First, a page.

Being a good citizen typically means being responsible, law-abiding, and actively engaged in the community. This can include things like paying taxes, obeying laws, participating in the democratic process, volunteering, and treating others with respect. Ultimately, what it means to be a good citizen may vary depending on the individual and the context, and what you believe may depend on your personal values and beliefs. [written by openai.com]
My students, on the other hand, grappled with this question with specificity that showed their thinking and their learning.
Issues remain. AI is flawed: “Some skeptics argue that the software is capable only of blind mimicry — that it’s imitating the syntactic patterns of human language but is incapable of generating its own ideas or making complex decisions, a fundamental limitation that will keep the L.L.M. approach from ever maturing into anything resembling human intelligence… Other critics believe that software like GPT-3 will forever remain compromised by the biases and propaganda and misinformation in the data it has been trained on, meaning that using it for anything more than parlor tricks will always be irresponsible” [Ibid.]. Furthermore, our legal system lags behind technological developments, and we have work to do about intellectual property and plagiarism.
But AI isn’t going away, and we need to decide how best to harness it. Kevin Roose, author and technology columnist for the New York Times, argues that “schools should thoughtfully embrace ChatGPT as a teaching aid — one that could unlock student creativity, offer personalized tutoring, and better prepare students to work alongside A.I. systems as adults” [nytimes.com 2]. He argues that banning AI won’t work: even if schools block openai.com, learners will find ways to access it. He also assures readers that AI can be a valuable teaching tool, writing about its effectiveness in helping students work through their outlines, helping teachers work though their lesson plans, and serving as a debate sparring partner and an after-school tutor. Roose writes, “Even ChatGPT’s flaws — such as the fact that its answers to factual questions are often wrong — can become fodder for a critical thinking exercise. Several teachers told me that they had instructed students to try to trip up ChatGPT, or evaluate its responses the way a teacher would evaluate a student’s” [Ibid.]. He even sends us to Ditch that Textbook [ditchthattextbook.com], which offers 20 specific strategies to make AI an ally for learning.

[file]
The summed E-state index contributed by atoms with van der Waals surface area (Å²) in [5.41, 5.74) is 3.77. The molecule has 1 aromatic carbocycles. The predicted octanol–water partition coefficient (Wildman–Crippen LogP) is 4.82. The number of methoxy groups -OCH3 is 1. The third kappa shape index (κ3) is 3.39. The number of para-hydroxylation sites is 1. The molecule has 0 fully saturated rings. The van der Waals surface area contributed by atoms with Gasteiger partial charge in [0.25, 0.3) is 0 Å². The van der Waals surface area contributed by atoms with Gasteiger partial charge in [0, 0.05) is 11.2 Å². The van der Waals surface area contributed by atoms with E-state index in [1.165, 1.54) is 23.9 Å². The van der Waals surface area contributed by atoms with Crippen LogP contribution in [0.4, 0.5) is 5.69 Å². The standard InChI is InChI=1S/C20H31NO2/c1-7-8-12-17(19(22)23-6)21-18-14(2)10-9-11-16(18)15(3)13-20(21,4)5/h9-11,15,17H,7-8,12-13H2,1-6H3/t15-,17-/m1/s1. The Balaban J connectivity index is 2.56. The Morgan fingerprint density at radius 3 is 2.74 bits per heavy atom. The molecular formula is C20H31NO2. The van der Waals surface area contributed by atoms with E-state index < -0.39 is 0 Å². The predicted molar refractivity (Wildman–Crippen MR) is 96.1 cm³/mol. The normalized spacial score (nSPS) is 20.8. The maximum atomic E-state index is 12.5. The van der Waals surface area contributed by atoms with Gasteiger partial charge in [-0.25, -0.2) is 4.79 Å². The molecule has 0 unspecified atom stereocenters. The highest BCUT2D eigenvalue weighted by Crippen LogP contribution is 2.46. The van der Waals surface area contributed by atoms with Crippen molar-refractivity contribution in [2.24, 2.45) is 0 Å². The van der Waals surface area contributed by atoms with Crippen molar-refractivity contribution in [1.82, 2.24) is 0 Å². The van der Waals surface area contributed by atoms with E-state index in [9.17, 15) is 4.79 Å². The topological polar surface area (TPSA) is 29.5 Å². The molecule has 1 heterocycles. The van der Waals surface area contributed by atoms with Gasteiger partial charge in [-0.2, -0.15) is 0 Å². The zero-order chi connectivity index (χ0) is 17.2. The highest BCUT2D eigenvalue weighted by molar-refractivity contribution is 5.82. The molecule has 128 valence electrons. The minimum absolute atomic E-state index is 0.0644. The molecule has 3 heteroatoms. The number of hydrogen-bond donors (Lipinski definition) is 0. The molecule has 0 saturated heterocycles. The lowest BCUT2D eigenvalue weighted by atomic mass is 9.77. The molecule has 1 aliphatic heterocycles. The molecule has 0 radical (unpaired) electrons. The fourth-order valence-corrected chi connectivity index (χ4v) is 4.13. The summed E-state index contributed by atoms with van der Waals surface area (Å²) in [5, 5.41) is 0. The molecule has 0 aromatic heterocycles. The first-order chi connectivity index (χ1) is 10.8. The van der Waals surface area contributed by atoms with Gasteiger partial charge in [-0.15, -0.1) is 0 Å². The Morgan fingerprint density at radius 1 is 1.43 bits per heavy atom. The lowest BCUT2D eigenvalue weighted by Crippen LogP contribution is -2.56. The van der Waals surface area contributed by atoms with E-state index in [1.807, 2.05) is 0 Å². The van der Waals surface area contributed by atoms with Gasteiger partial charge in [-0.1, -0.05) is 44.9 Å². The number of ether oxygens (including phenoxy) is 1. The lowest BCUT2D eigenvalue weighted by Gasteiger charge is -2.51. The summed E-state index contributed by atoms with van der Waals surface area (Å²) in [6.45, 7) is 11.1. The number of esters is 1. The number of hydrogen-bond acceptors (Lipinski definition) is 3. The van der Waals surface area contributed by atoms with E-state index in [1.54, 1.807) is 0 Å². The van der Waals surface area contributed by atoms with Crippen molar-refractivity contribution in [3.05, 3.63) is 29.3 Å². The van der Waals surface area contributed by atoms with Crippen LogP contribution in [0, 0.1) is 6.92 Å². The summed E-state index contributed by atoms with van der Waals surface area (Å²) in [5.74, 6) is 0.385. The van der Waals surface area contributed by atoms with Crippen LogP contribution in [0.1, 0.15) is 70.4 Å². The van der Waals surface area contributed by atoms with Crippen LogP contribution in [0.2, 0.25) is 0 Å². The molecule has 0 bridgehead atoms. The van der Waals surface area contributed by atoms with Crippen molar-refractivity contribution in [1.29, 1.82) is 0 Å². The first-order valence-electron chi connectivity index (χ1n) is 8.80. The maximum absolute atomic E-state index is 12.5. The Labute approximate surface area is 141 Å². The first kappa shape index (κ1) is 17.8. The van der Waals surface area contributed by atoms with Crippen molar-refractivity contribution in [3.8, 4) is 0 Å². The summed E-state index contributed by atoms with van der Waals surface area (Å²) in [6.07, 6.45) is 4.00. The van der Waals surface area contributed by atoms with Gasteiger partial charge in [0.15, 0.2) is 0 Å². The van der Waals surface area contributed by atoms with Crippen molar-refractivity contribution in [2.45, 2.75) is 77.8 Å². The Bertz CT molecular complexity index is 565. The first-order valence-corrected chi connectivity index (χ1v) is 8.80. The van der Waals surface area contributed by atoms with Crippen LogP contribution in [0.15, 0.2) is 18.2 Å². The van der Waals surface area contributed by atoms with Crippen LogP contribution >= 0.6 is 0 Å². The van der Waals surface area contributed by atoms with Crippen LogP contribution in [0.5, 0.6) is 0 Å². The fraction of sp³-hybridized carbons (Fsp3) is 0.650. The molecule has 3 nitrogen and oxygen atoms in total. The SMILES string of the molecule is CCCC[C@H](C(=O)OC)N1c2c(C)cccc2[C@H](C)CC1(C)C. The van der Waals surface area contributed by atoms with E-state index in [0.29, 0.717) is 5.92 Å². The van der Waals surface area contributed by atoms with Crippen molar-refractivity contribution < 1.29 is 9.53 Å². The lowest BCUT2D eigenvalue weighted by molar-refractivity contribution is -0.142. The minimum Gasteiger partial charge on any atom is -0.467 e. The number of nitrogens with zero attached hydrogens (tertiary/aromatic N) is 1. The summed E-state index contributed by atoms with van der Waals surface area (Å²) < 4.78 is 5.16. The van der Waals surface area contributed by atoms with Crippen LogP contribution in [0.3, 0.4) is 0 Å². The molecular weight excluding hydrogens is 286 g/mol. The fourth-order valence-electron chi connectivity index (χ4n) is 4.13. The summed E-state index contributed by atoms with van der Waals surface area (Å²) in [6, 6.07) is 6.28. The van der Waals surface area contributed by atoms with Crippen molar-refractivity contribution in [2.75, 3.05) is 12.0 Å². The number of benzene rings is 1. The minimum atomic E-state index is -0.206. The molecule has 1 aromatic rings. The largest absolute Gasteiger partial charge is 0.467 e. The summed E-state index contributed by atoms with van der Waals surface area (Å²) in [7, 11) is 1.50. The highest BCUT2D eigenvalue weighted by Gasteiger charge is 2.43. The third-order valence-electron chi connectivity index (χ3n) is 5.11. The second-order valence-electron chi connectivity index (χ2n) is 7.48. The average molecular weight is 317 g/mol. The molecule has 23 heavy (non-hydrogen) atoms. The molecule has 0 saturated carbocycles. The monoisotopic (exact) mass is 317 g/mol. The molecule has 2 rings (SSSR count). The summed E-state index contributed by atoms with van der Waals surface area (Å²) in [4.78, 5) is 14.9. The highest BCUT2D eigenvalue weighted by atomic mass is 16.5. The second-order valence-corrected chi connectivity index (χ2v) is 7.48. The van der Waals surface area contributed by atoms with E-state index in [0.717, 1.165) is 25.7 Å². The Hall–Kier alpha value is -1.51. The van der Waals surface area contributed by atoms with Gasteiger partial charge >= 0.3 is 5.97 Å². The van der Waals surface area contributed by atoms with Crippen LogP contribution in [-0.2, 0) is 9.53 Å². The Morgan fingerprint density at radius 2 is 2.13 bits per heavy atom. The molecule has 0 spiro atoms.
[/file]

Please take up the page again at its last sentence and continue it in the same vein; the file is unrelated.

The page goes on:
Going back to my advanced age… I find myself remembering the controversy about other technological innovations: would calculator use render us unable to do math in our heads, would online translation obliterate the need to learn other languages, would internet research make plagiarism inevitable and hard to spot, etc. Over time, learning from each other, we have managed to harness the potential of other technologies while limiting its harm somewhat. We need to approach AI with that mindset. I expect the journey will be challenging, but if it leads to deeper questions and more hands-on learning, it will be worth it.
Note: The image was generated by Dall-E, but all the writing except the indented paragraph is indeed my own!